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The Rediff Interview/Sherry Rahman
'Atmospherics are critical'
May 15, 2003
She was the only one of the 12 member Pakistani delegation of parliamentary peaceniks to talk about the Kashmir issue when the train from Amritsar arrived at New Delhi station. Sherry Rahman of the Pakistan People's Party not only had attitude, but loads of savvy as she gave her viewpoint on the bone of contention between India and Pakistan, as also other issues, in a brief interview with Tara Shankar Sahay. Excerpts:
The hawks and doves in both India and Pakistan are pushing their respective points of view on Kashmir. How does one reach confluence?
The two countries must reach a meeting point. We [the Pakistani peace delegation] have come here to try and reduce tension and initiate a vital people-to-people dialogue. I think after 17 months of tension on the border, it is critical to first set the stage for reaching the point you are talking about, it is a very useful and important point to discuss. But we have to move step by step. Up till now, we have had confrontation on the border. Right now, some of our forces have withdrawn from the border and that is a good step. The next step should be taken by civilians like us and we are attempting to create a better atmosphere. Atmospherics are critical to the resumption of any successful, meaningful dialogue.
What is your solution on Kashmir?
Personally, I think the people of Kashmir must have their right to self-determination and say in chalking out their destiny. All these years of violence and misery for what? It has not helped Kashmiris, but on the contrary increased their woes manifold. It has not helped India and Pakistan. So dialogue is the only way out for a peaceful solution of the Kashmir problem. And that is our endeavour. Kashmir is also India's core issue, but New Delhi is concerned primarily with cross-border terrorism, which it feels has worsened relations between the two countries. That's why we say let's talk, keep the dialogue going. The breakdown of talks creates mutual suspicion and leads to our relations being frozen. To bring about a thaw, you have to talk.
Do you think the present situation is conducive to the holding of a dialogue between the two countries?
Our aim should be to proceed cautiously so that the dialogue is sustainable, and not push everything at one go. We have 55 years of conflict to resolve. So I think the first step should be of confidence-building and then get to conflict resolution. We are looking for a composite dialogue and I think we can work with both baskets at the same time.
What has been your impression since you arrived here?
My impression is actually very favourable as far as civilian contact is concerned. We had very amicable and cordial talks with Indian parliamentarians, we have been received very warmly by certain sections of the population, specifically by the Indo-Pak Forum people on this side.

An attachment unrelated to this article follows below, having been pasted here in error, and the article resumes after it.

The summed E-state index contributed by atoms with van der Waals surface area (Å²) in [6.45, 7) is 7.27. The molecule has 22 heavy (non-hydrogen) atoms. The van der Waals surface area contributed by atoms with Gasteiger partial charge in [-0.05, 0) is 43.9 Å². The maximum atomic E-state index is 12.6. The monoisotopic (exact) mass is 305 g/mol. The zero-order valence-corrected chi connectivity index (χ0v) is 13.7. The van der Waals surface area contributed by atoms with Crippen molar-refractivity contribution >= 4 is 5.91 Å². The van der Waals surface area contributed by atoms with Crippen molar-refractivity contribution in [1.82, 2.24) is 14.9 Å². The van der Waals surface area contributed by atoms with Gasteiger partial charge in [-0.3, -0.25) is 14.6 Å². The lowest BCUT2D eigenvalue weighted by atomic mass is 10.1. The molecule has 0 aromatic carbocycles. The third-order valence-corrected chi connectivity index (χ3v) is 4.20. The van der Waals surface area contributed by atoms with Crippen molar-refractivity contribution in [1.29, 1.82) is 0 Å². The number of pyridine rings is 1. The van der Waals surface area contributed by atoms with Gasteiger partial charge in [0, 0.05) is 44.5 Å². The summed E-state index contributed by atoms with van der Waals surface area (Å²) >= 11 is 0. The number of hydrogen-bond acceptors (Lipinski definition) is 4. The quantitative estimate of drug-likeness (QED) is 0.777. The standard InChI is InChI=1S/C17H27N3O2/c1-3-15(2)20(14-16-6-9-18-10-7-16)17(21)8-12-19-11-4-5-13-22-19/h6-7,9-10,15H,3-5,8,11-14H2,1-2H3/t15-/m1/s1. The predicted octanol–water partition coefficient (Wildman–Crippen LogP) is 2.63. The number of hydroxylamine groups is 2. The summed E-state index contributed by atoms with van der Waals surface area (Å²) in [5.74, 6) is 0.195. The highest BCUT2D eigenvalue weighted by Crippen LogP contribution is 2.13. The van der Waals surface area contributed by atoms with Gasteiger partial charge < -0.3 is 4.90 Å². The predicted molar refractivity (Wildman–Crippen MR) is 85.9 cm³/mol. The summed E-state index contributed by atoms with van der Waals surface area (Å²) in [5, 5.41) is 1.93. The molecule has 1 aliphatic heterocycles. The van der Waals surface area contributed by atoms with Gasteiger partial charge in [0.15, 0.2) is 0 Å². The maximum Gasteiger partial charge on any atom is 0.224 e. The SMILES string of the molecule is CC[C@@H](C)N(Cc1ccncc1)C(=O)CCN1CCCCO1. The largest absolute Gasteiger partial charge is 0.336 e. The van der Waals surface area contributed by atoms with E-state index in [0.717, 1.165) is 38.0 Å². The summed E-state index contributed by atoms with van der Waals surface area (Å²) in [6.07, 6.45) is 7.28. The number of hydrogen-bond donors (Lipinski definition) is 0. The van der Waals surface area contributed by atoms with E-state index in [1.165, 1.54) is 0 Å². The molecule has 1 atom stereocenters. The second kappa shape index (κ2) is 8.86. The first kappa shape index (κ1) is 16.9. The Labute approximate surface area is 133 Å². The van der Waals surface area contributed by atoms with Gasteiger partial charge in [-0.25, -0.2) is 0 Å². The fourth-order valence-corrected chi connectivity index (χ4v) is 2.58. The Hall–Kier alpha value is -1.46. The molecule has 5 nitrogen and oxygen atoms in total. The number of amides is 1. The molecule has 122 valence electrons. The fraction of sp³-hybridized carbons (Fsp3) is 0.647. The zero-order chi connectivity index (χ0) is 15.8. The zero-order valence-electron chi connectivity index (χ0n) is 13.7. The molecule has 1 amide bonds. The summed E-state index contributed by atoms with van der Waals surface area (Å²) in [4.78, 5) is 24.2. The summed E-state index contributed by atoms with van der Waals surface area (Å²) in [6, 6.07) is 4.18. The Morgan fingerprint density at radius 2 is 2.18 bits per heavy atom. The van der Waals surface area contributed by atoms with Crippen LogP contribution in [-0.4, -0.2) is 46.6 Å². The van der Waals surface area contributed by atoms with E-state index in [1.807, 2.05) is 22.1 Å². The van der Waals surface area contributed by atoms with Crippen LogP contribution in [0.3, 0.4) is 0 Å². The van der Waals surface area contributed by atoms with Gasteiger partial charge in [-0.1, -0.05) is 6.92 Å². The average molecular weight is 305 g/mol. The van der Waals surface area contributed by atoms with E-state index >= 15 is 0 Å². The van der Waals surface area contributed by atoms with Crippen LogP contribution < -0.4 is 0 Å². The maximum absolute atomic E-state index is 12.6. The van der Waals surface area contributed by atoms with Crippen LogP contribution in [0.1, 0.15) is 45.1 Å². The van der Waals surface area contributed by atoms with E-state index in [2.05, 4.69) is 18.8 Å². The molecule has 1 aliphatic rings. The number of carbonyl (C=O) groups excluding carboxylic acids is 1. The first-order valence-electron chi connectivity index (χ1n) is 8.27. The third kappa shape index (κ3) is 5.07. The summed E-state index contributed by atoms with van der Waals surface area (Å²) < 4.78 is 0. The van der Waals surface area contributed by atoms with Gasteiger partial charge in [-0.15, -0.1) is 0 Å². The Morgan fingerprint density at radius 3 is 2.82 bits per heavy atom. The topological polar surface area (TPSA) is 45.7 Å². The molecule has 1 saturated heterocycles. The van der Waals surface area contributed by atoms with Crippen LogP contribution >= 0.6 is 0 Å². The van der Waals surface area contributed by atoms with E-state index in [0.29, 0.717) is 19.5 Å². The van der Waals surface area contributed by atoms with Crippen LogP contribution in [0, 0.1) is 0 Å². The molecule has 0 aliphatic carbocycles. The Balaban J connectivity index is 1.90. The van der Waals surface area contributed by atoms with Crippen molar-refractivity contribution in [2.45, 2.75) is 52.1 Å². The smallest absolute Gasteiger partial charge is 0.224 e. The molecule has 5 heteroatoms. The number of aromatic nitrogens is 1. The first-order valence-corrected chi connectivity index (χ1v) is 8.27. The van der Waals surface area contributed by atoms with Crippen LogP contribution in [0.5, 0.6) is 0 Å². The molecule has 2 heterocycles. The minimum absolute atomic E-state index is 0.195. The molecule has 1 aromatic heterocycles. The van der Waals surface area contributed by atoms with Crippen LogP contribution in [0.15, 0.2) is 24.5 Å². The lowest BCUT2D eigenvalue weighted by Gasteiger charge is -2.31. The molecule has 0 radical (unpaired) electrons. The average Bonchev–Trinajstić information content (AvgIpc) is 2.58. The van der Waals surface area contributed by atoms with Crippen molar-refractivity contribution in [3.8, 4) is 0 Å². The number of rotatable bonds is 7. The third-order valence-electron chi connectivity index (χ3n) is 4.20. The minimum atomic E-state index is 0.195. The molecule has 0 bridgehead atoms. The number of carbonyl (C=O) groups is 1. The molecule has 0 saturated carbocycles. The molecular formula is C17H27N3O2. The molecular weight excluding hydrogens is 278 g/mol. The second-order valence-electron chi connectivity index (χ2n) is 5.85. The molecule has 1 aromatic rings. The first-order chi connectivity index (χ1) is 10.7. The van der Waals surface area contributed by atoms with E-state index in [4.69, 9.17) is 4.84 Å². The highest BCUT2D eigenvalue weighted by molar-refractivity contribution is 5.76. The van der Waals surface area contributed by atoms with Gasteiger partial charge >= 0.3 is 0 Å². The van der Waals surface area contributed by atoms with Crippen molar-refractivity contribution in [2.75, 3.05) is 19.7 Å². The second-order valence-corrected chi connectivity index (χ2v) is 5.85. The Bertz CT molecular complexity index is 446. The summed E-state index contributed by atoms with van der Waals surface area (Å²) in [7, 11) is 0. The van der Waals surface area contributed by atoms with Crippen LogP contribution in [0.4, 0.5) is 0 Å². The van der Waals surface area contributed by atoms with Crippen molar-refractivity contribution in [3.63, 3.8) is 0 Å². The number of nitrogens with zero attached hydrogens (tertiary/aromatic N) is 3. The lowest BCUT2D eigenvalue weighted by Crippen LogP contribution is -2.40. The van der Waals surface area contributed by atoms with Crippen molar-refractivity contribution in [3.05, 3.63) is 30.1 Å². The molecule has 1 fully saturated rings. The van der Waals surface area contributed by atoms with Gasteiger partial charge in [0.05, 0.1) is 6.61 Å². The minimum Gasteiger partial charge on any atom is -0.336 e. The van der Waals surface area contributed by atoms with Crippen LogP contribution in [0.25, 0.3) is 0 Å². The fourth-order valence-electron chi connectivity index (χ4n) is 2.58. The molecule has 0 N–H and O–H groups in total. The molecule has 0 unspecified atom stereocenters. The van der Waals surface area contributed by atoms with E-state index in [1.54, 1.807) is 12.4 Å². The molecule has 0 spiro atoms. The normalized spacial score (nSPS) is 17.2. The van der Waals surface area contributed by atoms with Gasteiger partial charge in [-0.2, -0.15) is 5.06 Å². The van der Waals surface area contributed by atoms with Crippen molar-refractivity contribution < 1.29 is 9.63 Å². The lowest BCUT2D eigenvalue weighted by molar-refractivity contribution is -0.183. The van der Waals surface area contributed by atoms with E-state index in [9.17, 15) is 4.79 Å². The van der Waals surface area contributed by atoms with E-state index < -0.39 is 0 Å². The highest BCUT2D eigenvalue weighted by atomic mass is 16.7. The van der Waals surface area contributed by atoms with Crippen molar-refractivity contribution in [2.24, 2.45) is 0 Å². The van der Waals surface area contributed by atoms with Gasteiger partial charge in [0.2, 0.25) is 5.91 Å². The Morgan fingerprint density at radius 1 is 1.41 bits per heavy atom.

What about any shortcomings you may have noticed?
There has been a very clear absence of meeting points or opportunities with members of the Bharatiya Janata Party. That may be their considered response to meeting with parliamentarians from Pakistan. I am sorry that we could not exchange views, but the attempt was certainly made from our side. I hope in future there will be a situation where they [the BJP] feel they are able to at least begin a conversation.
The BJP has disappointed you?
As I said, starting a dialogue is essential. We are still at that stage where members of the BJP don't feel that they are able to even start a dialogue till everything [outstanding issues between India and Pakistan] are settled. My approach would be that it is always best to start a dialogue and then hope to settle everything.
Did your delegation get President Pervez Musharraf's blessings before leaving for India?
I don't know about General Musharraf, but we have an elected prime minister whose blessings are equally important. I am from the opposition party, I certainly carried [former Pakistan prime minister] Benazir Bhutto's blessings and greetings to certainly Congress people here and other interlocutors who were able to meet us. Our foreign policy establishment met us, but what we talked about was off the record, as it is with most of your side.
What do you feel about the American aim of denuclearising South Asia?
I don't think we should be considering what the Americans are proposing [as a roadmap for peace in the subcontinent], but the concept of denuclearisation of South Asia is certainly a positive one. It should be looked at in a more meaningful manner. We are two nuclear states that are not helping each other. We have not been able to prevent a conventional war, which is supposed to be deterred [by nuclear weapons]. Nuclear weapons are diverting valuable resources from our Third World countries. We have extreme deprivation in both countries and nuclear weapons are not going to help us in any way. If we as a region specifically using the SAARC template can de-weaponise and de-escalate tension and reduce arms on both sides, it would be a very positive sign. We should have the impulse and confidence to initiate such bilateral negotiation and not [have to be pushed by] the Americans.